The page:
8.
BMC Pregnancy Childbirth ; 20(1): 503, 2020 Sep 01.
Artigo em Inglês | MEDLINE | ID: mdl-32873247

RESUMO

BACKGROUND: Sustainable Development Goal (SDG) 5 prioritizes women's empowerment and gender equality, alone and as drivers of other SDGs. Efforts to validate universal measures of women's empowerment have eclipsed efforts to develop refined measures in local contexts and lifecycle stages. Measures of women's empowerment across the reproductive lifecycle remain limited, including in the Arab Middle East. METHODS: In this sequential, mixed-methods study, we developed and validated the Reproductive Agency Scale 17 (RAS-17) in 684 women having a normal pregnancy and receiving prenatal care at Hamad Medical Corporation in Doha, Qatar. Participants varied in age (19-46 years), trimester, gravidity (M3.3[SD2.1], range 1-14), and parity (M2.1[SD1.5], range 0-7). Using qualitative research and questionnaire reviews, we developed 44 pregnancy-specific and non-pregnancy-specific agency items. We performed exploratory then confirmatory factor analyses (EFA/CFA) in random split-half samples and multiple-group CFA to assess measurement invariance of the scale across Qatari (n = 260) and non-Qatari Arab (n = 342) women. RESULTS: Non-Qatari women agreed more strongly than Qatari women that every woman should have university education, and working outside home benefitted women. Qatari women agreed more strongly than non-Qatari women that a woman should be free to sell her property. Qatari women reported more influence than non-Qatari women in decisions about spending their money (M4.6 versus M4.4), food they can eat (M4.4 versus M4.2), and rest during pregnancy (M4.5 versus M4.2). Qatari and non-Qatari women typically reported going most places with permission if accompanied. A 17-item, three-factor model measuring women's intrinsic agency or awareness of economic rights (5 items) and instrumental agency in decision-making (5 items) and freedom of movement (7 items) had good fit and was partially invariant across groups. CONCLUSIONS: The RAS-17 is a contextual, multidimensional measure of women's reproductive agency validated in pregnant Qatari and non-Qatari Arab women. This scale integrates pregnancy-specific and non-pregnancy-specific items in dimensions of intrinsic agency and instrumental agency relevant to Arab women of reproductive age. The RAS-17 may be useful to screen for low reproductive agency as a predictor of maternal and perinatal outcomes. The RAS-17 should be validated in other samples to assess its full applicability across the reproductive life cycle.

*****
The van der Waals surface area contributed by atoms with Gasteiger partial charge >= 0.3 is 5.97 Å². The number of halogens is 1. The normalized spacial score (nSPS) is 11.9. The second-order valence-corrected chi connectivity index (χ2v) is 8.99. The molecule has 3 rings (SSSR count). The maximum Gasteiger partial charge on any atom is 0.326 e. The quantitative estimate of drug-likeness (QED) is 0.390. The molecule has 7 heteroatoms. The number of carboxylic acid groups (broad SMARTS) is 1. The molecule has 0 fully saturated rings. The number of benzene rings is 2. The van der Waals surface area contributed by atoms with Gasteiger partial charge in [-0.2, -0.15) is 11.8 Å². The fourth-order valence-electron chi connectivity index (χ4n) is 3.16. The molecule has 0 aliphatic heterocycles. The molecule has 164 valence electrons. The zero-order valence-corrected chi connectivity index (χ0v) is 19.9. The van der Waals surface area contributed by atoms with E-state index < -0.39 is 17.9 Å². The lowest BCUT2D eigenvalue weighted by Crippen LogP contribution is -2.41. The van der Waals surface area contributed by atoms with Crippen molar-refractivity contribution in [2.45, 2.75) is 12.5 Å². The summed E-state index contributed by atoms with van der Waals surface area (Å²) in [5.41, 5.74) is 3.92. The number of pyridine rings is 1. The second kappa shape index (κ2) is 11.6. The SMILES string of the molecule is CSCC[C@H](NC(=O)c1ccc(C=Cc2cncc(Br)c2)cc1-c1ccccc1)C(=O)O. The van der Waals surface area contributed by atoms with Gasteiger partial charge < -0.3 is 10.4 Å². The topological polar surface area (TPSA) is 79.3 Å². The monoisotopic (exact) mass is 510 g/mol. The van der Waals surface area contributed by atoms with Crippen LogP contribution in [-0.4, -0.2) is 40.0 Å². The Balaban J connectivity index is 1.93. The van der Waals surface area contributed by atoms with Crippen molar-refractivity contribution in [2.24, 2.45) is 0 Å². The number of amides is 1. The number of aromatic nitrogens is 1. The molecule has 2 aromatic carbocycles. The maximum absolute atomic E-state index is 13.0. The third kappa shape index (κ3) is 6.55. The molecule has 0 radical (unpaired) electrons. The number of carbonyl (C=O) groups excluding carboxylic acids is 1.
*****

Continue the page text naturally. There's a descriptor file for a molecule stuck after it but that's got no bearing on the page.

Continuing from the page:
9.
BMC Public Health ; 20(1): 1331, 2020 Sep 01.
Artigo em Inglês | MEDLINE | ID: mdl-32873262

RESUMO